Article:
If you have any info about the upcoming oversight hearing — or, for that matter, any updates on what Shanetta Cutlar has been up to lately — please email us. Thanks.
Earlier: Prior ATL coverage of Shanetta Cutlar (scroll down)

Shanetta Cutlar 2 Shanetta Y Cutlar Shanetta Brown Cutlar DOJ SPL Special Litigation Section Civil Rights Division.jpgIn reacting to our worshipful coverage of Shanetta Y. Cutlar, Chief of the Special Litigation Section at the U.S. Department of Justice, some of you have questioned her “diva” status. It has been suggested that while Shanetta Cutlar may have the temperament of a diva, she lacks the talent or ability of one.
We disagree. And we think the latest information we’ve received about SYC establishes that when it comes to office politics and Machiavellian maneuvering, few are the equal of Shanetta Y. Cutlar.
Just like the divine Anna Wintour, Shanetta Cutlar is a shrewd and savvy woman, who knows how to “work it.” She has risen to a position of power and prominence within her profession, through a potent combination of smarts, charm, and good old-fashioned ruthlessness.
From a former employee of the Special Litigation Section:

Shanetta started with the Special Litigation Section (SPL) as a intern. Within ten years she worked her way up, managing to slide, wiggle and charm her way into the prominent position of Section Chief.

As she quickly moved up the ladder, passing one superior and mentor after another, Shanetta kept a mental tab of each and every accounting in which she felt she was wronged and treated unfairly as a line attorney. Upon taking her throne, she instantly placed her strategic plan into motion, and quickly begin to execute her hit list.

She had the current head secretary placed into the file room until she received a new, hand-selected head secretary. Rumor had it that the exiled head secretary treated Shanetta “mean.” Wow…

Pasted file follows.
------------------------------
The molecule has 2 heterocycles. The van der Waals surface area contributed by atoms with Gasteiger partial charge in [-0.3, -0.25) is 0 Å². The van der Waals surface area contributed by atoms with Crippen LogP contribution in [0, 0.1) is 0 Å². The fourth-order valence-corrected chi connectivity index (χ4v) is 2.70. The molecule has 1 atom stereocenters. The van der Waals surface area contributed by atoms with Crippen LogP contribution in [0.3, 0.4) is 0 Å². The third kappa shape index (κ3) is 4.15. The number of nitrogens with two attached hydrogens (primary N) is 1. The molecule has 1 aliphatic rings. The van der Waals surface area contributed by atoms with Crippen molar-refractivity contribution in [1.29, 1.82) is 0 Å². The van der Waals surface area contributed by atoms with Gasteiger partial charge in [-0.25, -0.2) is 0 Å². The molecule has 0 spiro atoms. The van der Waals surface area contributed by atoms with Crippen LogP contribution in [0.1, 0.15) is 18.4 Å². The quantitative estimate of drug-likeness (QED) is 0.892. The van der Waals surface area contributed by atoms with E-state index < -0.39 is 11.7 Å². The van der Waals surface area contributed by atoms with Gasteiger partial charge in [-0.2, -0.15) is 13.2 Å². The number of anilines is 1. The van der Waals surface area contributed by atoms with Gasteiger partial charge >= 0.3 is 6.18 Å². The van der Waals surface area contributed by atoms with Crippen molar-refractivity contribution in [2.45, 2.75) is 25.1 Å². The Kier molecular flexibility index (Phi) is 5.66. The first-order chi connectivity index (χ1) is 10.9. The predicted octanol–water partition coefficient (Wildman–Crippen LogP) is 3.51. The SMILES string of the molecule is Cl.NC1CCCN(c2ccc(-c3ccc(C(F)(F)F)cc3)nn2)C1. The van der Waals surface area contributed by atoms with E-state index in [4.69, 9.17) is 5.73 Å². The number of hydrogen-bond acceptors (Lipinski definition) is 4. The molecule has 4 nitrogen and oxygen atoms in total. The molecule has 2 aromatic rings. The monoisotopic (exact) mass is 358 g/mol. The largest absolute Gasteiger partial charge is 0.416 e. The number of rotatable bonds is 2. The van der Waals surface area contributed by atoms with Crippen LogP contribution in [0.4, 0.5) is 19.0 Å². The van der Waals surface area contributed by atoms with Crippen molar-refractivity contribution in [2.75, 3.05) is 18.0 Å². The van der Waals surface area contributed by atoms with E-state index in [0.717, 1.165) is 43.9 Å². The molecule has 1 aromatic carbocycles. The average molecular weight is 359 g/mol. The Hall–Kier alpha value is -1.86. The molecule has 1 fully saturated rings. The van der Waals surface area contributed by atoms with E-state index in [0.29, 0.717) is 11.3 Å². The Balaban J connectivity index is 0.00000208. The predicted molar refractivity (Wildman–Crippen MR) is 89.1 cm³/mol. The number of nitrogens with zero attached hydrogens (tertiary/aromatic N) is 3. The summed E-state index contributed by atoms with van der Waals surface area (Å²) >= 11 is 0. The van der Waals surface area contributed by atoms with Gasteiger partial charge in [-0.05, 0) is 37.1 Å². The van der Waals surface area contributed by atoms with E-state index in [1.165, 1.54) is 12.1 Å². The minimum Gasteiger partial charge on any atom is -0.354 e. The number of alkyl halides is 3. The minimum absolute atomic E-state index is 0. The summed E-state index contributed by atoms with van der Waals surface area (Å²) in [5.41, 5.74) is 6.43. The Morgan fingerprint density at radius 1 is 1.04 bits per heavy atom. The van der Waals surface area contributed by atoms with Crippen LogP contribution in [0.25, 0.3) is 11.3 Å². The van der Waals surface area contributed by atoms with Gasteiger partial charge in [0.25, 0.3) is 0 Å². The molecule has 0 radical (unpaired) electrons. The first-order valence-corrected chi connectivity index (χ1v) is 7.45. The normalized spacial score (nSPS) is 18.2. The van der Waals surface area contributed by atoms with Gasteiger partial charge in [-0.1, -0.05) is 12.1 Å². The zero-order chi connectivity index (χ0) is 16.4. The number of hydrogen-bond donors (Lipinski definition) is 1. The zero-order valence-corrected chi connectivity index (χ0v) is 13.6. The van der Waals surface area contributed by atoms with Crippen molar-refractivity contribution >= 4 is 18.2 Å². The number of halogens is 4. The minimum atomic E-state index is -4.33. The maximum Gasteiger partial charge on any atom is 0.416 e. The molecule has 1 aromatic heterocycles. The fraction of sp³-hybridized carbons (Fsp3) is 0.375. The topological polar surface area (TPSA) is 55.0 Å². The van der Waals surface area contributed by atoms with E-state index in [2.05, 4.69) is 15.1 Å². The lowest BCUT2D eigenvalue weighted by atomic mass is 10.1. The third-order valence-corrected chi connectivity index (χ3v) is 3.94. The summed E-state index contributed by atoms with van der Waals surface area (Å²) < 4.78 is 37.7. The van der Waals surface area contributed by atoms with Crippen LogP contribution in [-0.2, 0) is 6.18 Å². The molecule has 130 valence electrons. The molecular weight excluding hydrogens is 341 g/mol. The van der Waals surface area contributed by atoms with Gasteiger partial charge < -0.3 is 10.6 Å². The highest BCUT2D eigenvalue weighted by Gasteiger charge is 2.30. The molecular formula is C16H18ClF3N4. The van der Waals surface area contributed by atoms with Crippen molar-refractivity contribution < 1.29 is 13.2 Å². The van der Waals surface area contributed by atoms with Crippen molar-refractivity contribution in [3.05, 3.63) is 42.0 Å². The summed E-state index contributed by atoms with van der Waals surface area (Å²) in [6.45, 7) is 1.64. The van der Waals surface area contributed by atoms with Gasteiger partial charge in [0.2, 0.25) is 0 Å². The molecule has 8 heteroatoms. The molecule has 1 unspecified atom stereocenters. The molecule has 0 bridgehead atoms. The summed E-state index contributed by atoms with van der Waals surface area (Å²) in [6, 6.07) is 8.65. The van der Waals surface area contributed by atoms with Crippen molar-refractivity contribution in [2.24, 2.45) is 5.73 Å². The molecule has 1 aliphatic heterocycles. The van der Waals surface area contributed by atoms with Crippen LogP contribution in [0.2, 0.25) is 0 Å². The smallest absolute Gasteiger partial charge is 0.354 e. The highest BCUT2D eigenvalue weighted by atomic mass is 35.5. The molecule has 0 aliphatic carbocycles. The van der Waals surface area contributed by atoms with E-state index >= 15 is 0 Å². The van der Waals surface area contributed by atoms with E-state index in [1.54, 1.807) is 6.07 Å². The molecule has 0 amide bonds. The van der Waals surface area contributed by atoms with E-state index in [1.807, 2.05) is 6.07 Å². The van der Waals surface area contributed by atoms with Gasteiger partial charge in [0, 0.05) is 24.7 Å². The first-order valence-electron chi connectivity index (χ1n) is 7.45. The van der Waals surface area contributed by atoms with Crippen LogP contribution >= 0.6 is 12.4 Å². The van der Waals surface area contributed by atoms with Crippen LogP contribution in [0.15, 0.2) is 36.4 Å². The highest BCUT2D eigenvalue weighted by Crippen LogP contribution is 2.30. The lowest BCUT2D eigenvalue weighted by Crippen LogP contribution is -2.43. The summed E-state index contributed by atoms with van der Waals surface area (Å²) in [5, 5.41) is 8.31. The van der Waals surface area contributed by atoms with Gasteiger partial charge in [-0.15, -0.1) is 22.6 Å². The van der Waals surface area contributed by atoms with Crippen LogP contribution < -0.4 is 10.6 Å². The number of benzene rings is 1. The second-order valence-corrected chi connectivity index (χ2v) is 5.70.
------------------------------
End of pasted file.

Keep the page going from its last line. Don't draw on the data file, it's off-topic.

Our tale continues, after the jump.

double red triangle arrows Continue reading “Shanetta Cutlar: A Magnificent Machiavellian”

Shanetta Cutlar 2 Shanetta Y Cutlar Shanetta Brown Cutlar DOJ SPL Special Litigation Section Civil Rights Division.jpgAs we’ve discussed in these pages, certain concerns have been raised with respect to the diva-licious Shanetta Y. Cutlar’s management of the Special Litigation Section, in the Civil Rights Division of the U.S. Department of Justice. But figuring out how to deal with the Shanetta Cutlar situation is a bit tricky.
We recently learned of one possible solution:

Check out this DOJ posting, seeking a Director of the Professional Development Office in the Civil Rights Division.

When Albert Moskowitz was [eased] out as chief of the Criminal Section [of the Civil Rights Division] last year, he was put in this position. After a few weeks, he left for the Criminal Division.

I wonder if Shanetta Cutlar has been advised to apply for this opening.

This “Director of Professional Development” gig sounds quite cushy — a veritable sinecure at the DOJ. It carries with it a six-figure salary and job responsibilites that are vague and touchy-feely. It sounds like the perfect place to stick a senior official that you want to remove from her current position, but in a discreet, non-controversial, face-saving manner (i.e., without firing her or asking her to tender her resignation).
Our curiosity was piqued, so we did some follow-up. Discussion continues, after the jump.

double red triangle arrows Continue reading “How Do You Solve A Problem Like Shanetta?”